When the late October rain and windstorm left us in the dark for three days, I was left powerless.
Suddenly the electronic tools I depend on to work from home were dark and silent. With no landline phone, no working computer, and no way to charge my cellphone, I had to work out of my car.
At my house in Boxford, no power means no water, no heat, and no cooking, unless I wanted to try my hand at using an 18th-century fireplace. Without coffee, I am useless in the morning. Without coffee and my computer, I am just plain petulant.
On the Monday after the storm, the sun came out. I was hopeful that the power would return shortly, but as the day wore on, the power companies were telling government official it might be a “multiday event.” On the National Grid outage page, our restoration was posted as 11 p.m. on Thursday.
Thursday? Blinking in disbelief, I had to reread the post on my phone. How could that be? Did they just put out a worst-case schedule so when power returned sooner, they could say, “Look, we beat our estimates?”
A drive to a meeting in Beverly on Monday that usually takes about 30 minutes took 55. I was detoured as downed trees and wires blocked the main roads in Boxford. The person I was meeting also was powerless, so we agreed to meet at Panera Bread.
After circling for a parking space, I had to wait in line to get in the door. The storm left over 200,000 Massachusetts homes without power and closed schools. All 200,000 families apparently decided to go to Panera in Beverly for breakfast.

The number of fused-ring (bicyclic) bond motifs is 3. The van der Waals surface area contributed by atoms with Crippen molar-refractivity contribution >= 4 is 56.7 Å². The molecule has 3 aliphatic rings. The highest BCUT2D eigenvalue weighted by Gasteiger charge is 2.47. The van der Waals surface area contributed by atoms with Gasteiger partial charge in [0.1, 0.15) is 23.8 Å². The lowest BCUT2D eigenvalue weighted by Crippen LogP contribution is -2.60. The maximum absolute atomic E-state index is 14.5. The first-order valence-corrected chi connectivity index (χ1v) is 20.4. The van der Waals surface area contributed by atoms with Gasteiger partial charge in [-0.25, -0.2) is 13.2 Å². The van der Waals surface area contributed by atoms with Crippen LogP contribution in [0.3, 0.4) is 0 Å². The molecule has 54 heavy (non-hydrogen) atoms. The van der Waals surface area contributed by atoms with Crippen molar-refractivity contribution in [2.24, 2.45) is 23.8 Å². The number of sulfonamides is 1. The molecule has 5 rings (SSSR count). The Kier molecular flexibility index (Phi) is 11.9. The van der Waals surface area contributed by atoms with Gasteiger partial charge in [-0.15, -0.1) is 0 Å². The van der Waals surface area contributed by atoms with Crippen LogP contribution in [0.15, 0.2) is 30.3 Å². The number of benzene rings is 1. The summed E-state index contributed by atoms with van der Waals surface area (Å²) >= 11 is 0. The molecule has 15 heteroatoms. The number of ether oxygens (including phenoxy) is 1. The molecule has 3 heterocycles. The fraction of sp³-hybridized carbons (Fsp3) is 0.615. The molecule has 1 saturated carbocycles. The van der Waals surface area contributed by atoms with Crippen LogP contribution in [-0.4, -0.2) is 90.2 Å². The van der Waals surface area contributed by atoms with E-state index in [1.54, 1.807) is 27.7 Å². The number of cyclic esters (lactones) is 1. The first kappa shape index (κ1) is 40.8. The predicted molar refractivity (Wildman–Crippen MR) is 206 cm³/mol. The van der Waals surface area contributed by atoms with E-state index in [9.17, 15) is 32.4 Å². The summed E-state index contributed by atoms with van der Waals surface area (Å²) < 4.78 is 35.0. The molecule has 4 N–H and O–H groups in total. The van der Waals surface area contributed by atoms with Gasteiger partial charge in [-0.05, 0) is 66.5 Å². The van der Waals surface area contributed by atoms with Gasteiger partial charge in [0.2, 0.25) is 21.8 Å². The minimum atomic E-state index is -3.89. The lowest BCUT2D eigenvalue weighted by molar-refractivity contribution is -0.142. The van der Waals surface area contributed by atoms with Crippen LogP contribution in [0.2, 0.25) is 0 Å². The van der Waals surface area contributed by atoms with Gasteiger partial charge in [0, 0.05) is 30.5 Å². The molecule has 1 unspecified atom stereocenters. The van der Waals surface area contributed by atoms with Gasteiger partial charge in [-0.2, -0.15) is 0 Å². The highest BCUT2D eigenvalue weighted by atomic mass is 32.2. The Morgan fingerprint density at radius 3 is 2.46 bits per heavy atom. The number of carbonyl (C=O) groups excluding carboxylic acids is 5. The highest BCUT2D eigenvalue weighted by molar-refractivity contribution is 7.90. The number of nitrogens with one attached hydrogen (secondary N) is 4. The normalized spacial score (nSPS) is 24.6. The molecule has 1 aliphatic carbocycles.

Monday afternoon, I sat in my running car charging my cellphone. I sent out an e-mail blast asking contacts and editors to be patient if I was slow in responding because I was rationing my cellphone battery.
Being detoured everywhere north of Boston and running my four-door office in the driveway used up a whole tank of gas. Foolishly, I thought I could just go fill up. My usual gas station was without power, and so was my second choice. When I did find a gas station that was open, I waited in a long line. Then I had to empty my pockets, handbag, and emergency cash supply to come up with $14 because it was cash only.
My yoga class was canceled, which did not help my blood pressure or my ability to cope.
Day two was even more frustrating. Deadlines were approaching and my cellphone battery was depleting as fast as my spirits. Another day without a shower and having to trek out for morning coffee irritated me and probably anyone that was unfortunate enough to be near me.
Everything in the refrigerator and freezer was spoiled. I held my nose and cleaned out the refrigerator. I expressed my frustration by throwing produce, eggs, and biodegradables into the woods. The rest of the spoiled food filled up two barrels.
Tuesday afternoon I headed to the Haverhill Public Library, where it was warm and I could get up to two hours of computer access. At least I could answer e-mail, draft some short documents, and check on when we’d get power back.
I was overjoyed when National Grid moved our restoration time up to Wednesday by 4 p.m.
On Wednesday morning, the cars were covered with frost. The house was cold and dim. I warmed up in my mobile office in the driveway, answering e-mail on my phone. Schools reopened and life was getting back to normal for most people as National Grid announced only about 33,000 were now powerless.
Eagerly, I anticipated the power coming back on at 4 p.m. That target would be updated multiple times. It moved to 9 p.m., then 10:45, before I gave up and went to bed wearing two sweatshirts and wool socks.
Thankfully, the power returned at 2:30 a.m. on Thursday. My computer powered up, and so did my outlook, at least until I spent over $100 at the grocery store to restock basics and refill the tank of my mobile office again.Linda Greenstein is a Globe correspondent. She can be reached at firstname.lastname@example.org.